The key-enzyme for the metabolism of diamines in man is diamine oxidase (DAO). Its highest activities are in the intestinal mucosa, localized in the cytoplasm of the mature enterocytes of the small and large bowel. If the gut is affected by inflammation in Crohn's disease macroscopical changes are observed. This prospective study investigated if these mucosal alterations are also reflected in changes of mucosal diamine oxidase activity and/or mucosal histamine content respectively. Twenty patients (12 female, 8 male; age: means = 31, range 18-49 years) undergoing gut resection because of complications in Crohn's disease (Jan.-Dec. 1988) formed the basis of the study. Tissue samples of the resected material from areas inflamed and histologically not involved in the disease were investigated for diamine oxidase activities and histamine content. Diamine oxidase activities in the mucosa obtained from the macroscopically normal proximal (155.6; (76-393) mU/g (means, range)) and distal (132; (58.5-295) mU/g) resection margins were similar to our previous findings. In all patients, however, samples from the diseased mucosa had significantly (ca. 50%) lower diamine oxidase activities (74.5; (5-262) mU/g) compared to the healthy tissue. Similar differences were found in material obtained either from whole intestinal wall or from the mucosa. The determination of diamine oxidase activity constitutes possibly a more unambiguous and earlier parameter for assessing the extent of the inflamed area than histological disease presentations. Using biopsies the necessary extent of resection could be estimated before operation: this may influence operative strategies and help in the definition of the minimum amount of inflamed gut to be removed.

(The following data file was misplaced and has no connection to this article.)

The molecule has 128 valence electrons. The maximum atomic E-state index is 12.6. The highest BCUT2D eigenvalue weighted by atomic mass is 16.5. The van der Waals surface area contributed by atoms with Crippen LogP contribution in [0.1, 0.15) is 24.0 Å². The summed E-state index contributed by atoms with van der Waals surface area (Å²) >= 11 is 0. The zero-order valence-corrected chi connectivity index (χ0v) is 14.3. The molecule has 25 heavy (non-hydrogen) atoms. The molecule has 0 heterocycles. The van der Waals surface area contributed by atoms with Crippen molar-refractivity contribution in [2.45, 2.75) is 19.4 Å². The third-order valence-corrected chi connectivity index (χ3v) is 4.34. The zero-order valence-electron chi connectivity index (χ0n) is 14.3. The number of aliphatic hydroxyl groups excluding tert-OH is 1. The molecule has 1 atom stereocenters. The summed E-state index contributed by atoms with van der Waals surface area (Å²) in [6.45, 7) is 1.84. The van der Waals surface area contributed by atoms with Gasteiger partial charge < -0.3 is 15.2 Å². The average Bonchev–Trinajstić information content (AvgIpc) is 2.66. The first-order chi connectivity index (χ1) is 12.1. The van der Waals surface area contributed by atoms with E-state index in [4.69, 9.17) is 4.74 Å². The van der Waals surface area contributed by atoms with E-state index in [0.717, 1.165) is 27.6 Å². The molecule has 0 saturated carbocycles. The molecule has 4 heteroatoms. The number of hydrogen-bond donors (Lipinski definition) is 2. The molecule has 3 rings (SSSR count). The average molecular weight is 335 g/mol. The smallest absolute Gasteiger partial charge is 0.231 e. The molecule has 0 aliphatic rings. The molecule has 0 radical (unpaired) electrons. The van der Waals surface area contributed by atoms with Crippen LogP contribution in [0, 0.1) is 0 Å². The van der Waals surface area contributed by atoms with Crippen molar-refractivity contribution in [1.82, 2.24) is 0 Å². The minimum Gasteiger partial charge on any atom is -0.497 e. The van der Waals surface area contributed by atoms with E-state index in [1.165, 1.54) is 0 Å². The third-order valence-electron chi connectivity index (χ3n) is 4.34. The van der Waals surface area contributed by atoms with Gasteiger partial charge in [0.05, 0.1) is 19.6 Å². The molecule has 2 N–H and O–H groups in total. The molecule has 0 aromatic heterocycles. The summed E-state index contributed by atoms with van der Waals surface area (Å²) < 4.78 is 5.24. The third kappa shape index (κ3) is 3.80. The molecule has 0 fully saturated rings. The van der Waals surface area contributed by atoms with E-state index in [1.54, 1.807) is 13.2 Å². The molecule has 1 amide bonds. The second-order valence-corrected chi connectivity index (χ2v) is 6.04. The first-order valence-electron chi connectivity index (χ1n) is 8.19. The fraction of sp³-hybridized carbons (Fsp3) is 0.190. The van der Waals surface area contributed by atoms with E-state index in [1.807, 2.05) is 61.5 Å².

Article
The danger of luminal histamine administered orally or formed in the intestinal fluid by bacteria has long been neglected. However, the demonstration of blocking intestinal diamine oxidase (DAO) by a variety of common drugs has revived the discussion and has created a new disease concept: enteral-induced histaminosis. In an animal model the three central prognostic variables of this disease concept (large amounts of histamine in food to make the individual ill, blocking of DAO by commonly used drugs, and the relationship between increased plasma histamine levels and disease manifestation by exogenous histamine application) were tested with randomized trials in vivo and biochemical tests in vitro using semipurified enzymes from pig and man. In the first trials authentic histamine in quantities similar to that in normal amounts of food or cheese bought from a supermarket produced lifethreatening reactions if the DAO was inhibited by pretreatment with aminoguanidine. In the second series of experiments in vitro a numerous commonly used drugs was shown to inhibit both the porcine and human enzyme. Some of the inhibitors were really strong, such as dihydralazine, chloroquine, pentamidine, cycloserine, clavulanic acid, dobutamine, pancuronium and others. The type of inhibition was sometimes competitive as in the case of dihydralazine and pancuronium, sometimes non competitive (e.g. pentamidine) which may be important for long-term treatment. In the third group of experiments a relationship between the dose of i.v. injected histamine and the elevation in plasma histamine levels and clinical symptoms in pigs was demonstrated. Hence, elevated plasma histamine in pigs acts as a pathogenetic factor for the disease manifestation. It is concluded that after modelling enteral-induced histaminosis in an animal the trias of variables shown in this study should be consequently investigated in man.